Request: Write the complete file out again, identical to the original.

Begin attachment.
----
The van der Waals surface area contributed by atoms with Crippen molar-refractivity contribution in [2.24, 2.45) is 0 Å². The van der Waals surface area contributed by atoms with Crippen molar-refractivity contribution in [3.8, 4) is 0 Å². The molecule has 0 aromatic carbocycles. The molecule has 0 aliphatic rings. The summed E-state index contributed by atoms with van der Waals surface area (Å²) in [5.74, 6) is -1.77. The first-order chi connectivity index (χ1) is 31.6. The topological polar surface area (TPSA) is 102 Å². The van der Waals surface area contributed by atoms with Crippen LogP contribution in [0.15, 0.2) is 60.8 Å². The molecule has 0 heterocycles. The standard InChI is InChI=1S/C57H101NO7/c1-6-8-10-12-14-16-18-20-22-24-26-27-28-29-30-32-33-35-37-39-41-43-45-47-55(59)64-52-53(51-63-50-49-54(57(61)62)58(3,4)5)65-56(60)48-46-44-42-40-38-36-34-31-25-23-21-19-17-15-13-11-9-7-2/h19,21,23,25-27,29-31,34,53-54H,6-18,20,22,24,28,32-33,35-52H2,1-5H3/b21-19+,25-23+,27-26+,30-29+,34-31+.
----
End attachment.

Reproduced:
The van der Waals surface area contributed by atoms with Crippen molar-refractivity contribution in [2.24, 2.45) is 0 Å². The van der Waals surface area contributed by atoms with Crippen molar-refractivity contribution in [3.8, 4) is 0 Å². The molecule has 0 aromatic carbocycles. The molecule has 0 aliphatic rings. The summed E-state index contributed by atoms with van der Waals surface area (Å²) in [5.74, 6) is -1.77. The first-order chi connectivity index (χ1) is 31.6. The topological polar surface area (TPSA) is 102 Å². The van der Waals surface area contributed by atoms with Crippen LogP contribution in [0.15, 0.2) is 60.8 Å². The molecule has 0 heterocycles. The standard InChI is InChI=1S/C57H101NO7/c1-6-8-10-12-14-16-18-20-22-24-26-27-28-29-30-32-33-35-37-39-41-43-45-47-55(59)64-52-53(51-63-50-49-54(57(61)62)58(3,4)5)65-56(60)48-46-44-42-40-38-36-34-31-25-23-21-19-17-15-13-11-9-7-2/h19,21,23,25-27,29-31,34,53-54H,6-18,20,22,24,28,32-33,35-52H2,1-5H3/b21-19+,25-23+,27-26+,30-29+,34-31+.